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Advertising Vendors Open To Expansion

DoubleClick and Engage must shift focus from solely delivering banner ads
As interactive advertising vendors seek recovery from the dot-com fallout, leaders DoubleClick Inc. and Engage Inc. have been feverishly working to redefine their business and create new revenue streams.

Both companies' core competency has been delivering and monitoring banner ads across a network of Web sites--no longer a lucrative endeavor on its own. DoubleClick says it's now a full-service marketing-technology and research vendor and the largest E-mail marketing distributor. Engage is focused on offering in-house tools to manage the creation and distribution of online and offline advertising, in addition to analysis software and profiling technology.

DoubleClick, considered by analysts to be the most likely to succeed despite the advertising downturn, has faced several challenges. In March, the vendor cut 10% of its staff and split into two divisions: one serves advertisers who want to buy ad space on well-branded sites; the other focuses on advertisers interested in targeted vertical sites. Before that, it faced allegations that it inappropriately collected and used consumer data. The Federal Trade Commission in January deemed those charges of privacy violations unsubstantiated, but not before scarring DoubleClick's image.

The vendor has taken aggressive steps to expand its offerings by acquiring struggling niche-advertising companies at low prices, launching a research unit, and expanding its products to get more business from existing customers. Direct marketing E-mail distribution is key to that strategy. Earlier this month, DoubleClick added 100 million monthly E-mail deliveries to its arsenal when it acquired MessageMedia Inc. for $41 million. The deal follows the April acquisition of FloNetwork Inc., another E-mail distribution vendor. DoubleClick now delivers 600 million E-mails monthly for 240 clients. Last month, DoubleClick added ad-streaming capabilities through a deal with iBeam Broadcasting.

Two weeks ago, DoubleClick released a product, Dart 5, that mirrors its application service provider offering. Dart 5 lets publishers serve, plan, target, and report Internet advertising, eliminating the need to have DoubleClick provide such services. It also uses the DoubleClick Ad Server software with an API on the front end so companies can integrate their own applications and databases. For example, by tying in Oracle financials into ad serving, a site publisher running advertisements can automatically run credit checks as ads are being posted.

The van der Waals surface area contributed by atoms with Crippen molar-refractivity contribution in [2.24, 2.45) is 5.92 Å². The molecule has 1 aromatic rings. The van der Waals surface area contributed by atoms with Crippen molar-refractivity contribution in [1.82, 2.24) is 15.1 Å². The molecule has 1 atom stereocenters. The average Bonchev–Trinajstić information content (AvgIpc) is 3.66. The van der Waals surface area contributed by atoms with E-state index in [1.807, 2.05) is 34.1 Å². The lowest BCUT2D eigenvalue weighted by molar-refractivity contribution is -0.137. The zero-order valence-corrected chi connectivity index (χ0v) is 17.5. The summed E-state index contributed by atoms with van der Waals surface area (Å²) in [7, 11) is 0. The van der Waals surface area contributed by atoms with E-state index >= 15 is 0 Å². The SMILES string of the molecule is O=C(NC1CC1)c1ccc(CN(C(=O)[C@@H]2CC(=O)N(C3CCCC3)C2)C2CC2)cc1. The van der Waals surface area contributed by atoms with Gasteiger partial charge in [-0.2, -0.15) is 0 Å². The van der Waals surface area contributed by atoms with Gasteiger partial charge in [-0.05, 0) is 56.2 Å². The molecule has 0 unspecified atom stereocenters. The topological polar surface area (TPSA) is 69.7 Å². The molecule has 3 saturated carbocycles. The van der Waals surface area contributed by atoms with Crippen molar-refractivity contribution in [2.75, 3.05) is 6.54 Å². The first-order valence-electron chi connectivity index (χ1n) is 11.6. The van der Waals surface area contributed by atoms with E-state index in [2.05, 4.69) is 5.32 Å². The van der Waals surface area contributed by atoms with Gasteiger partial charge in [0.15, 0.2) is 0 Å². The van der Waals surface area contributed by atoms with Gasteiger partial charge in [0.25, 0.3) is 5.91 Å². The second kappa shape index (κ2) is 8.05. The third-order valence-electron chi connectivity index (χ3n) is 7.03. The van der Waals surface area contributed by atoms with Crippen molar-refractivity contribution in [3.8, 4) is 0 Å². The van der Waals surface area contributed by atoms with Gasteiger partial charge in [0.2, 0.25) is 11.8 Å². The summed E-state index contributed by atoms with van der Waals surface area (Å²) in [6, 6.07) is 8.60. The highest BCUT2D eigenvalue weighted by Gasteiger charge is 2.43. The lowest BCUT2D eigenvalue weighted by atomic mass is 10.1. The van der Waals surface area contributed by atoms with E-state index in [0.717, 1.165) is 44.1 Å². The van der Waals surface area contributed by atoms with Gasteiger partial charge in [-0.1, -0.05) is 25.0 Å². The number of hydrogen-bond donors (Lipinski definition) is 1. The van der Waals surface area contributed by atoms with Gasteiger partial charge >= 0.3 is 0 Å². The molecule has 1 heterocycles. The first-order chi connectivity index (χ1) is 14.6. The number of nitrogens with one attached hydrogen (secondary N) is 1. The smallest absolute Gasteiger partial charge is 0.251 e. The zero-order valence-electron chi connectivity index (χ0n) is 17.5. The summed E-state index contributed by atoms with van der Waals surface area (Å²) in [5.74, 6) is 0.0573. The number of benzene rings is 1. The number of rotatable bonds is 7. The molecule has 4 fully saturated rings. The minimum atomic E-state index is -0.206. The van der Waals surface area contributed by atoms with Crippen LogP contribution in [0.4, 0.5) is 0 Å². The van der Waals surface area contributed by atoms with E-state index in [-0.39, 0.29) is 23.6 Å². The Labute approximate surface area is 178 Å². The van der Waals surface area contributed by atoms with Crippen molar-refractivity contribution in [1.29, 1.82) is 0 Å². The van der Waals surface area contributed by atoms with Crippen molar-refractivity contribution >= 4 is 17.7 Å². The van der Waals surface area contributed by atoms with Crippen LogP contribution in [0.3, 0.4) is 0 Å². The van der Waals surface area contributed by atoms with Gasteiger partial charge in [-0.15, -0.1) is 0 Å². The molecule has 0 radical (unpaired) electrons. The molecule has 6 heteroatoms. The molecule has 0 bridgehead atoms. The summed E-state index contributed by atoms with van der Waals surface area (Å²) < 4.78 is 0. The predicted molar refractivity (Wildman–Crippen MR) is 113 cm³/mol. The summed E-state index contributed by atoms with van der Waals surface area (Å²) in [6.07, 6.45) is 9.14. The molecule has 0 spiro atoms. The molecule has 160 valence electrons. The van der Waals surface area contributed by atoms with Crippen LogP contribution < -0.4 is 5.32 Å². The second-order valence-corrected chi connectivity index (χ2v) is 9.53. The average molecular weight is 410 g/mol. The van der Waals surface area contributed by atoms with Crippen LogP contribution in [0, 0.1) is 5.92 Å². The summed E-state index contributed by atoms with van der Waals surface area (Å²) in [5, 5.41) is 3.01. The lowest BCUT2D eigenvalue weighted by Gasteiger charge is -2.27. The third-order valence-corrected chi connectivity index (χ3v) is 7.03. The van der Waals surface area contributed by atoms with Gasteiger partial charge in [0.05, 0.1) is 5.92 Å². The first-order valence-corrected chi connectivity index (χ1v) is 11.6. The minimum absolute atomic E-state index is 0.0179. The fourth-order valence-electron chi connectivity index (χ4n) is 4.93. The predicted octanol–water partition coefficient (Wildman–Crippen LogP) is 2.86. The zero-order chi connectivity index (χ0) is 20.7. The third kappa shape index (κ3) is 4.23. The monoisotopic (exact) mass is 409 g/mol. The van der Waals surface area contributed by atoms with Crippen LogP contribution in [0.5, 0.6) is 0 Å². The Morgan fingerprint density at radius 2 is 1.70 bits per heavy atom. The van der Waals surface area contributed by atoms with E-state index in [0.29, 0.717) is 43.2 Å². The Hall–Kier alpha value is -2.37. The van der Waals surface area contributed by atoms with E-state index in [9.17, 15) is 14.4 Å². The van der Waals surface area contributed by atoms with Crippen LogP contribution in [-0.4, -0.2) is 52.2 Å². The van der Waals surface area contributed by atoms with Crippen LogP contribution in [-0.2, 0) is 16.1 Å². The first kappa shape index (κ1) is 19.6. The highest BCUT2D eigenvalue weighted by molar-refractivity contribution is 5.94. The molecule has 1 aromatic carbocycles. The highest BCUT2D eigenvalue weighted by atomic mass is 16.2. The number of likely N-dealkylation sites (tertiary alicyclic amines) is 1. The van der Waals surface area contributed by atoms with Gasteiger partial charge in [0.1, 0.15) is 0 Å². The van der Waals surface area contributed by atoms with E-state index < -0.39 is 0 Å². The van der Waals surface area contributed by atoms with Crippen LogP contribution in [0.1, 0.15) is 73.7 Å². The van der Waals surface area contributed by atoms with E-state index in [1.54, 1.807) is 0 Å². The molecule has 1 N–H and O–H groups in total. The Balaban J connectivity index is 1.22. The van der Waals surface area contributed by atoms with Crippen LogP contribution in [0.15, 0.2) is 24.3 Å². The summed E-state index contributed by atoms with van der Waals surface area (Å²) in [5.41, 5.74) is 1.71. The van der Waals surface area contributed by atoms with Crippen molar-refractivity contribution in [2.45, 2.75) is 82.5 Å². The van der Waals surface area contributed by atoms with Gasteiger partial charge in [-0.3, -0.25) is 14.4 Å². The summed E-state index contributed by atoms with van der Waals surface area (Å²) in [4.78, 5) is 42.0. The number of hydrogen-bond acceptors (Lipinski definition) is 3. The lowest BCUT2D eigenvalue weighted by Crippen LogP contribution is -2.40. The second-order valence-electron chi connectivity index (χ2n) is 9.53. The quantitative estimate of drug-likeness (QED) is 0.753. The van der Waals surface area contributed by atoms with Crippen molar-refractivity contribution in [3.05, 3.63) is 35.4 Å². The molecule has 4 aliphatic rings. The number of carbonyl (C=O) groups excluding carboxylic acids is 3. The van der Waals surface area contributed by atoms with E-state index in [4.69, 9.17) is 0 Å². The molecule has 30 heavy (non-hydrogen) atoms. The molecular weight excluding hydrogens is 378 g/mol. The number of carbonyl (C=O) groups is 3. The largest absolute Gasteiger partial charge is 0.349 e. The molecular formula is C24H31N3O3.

Meanwhile, Engage has faced problems of its own. Aggravating the slump in ad spending was the company's inefficient business structure, built through acquisitions that left it with five business units that were duplicating efforts. CEO Tony Nuzzo came on board last fall and cut costs by consolidating the units into a single group and laying off 725 employees--more than half its workforce.

Engage is almost finished consolidating ad-serving platforms to make its infrastructure more efficient. But the effects have yet to be felt. Financials are less than impressive, as revenue dropped 57% to 25.4 million for the third quarter ended April 30. And the fourth quarter looks bleak: Engage dropped its revenue outlook range from $25 million to $28 million down to $20 million to $22 million. Engage is negotiating with its operating company and majority shareholder CMGI Inc. for a $50 million loan to help it break even by Oct. 31. But CMGI posted more than $3 billion of its own losses during the last two quarters.

New Strategies For Interactive Advertisers
DoubleClick Engage
Original focus Provide ad services; collect and analyze audience behavior to predict and measure ad effectiveness Provide software and services to let clients collect profiles of Internet users and target online advertising
New focus Full-service interactive technology vendor and ad-services company Integrate creative development and placment of ads between online and offline media
Most recent quarter Revenue: $114.9 million
Net loss: $64.5 million
Revenue: $25.4 million
Net loss: $23.4 million
2000 revenue $505.6 million $176.8 million
2000 net loss $156 million $377.9 million
DATA: VENDORS

Nonetheless, Engage continues to unveil products. Last week, it released PromoManager, software designed to make it easier for marketing departments to control the delivery of online ad content without the expense of a full content-management system. Content-management systems from companies such as Vignette and BroadVision can cost more than $1 million; PromoManager is priced between $20,000 and $100,000. It focuses on real-time reporting and online behavioral profiling so that marketers can make promotion decisions immediately in response to customers' reactions.

Like DoubleClick, Engage is bringing streaming media to its advertisers, in its case through a partnership with Eyewonder Inc. Upcoming are products from the MediaBridge division that will further automate the integration between online and offline campaigns. "A couple of years ago, the Internet was outside the mainstream marketing department with separate groups looking at it," says Betsy Zikakis, Engage's senior VP of marketing.

With online advertising now definitely mainstream, the key to success will be integrating all forms of advertising. "Now customers can go to one of these guys and figure out how to integrate everything from E-mail marketing to wireless strategy rather than just run a series of ads," says Michele Pelino, director of Internet marketing strategies at the Yankee Group. "It's not just the online world anymore."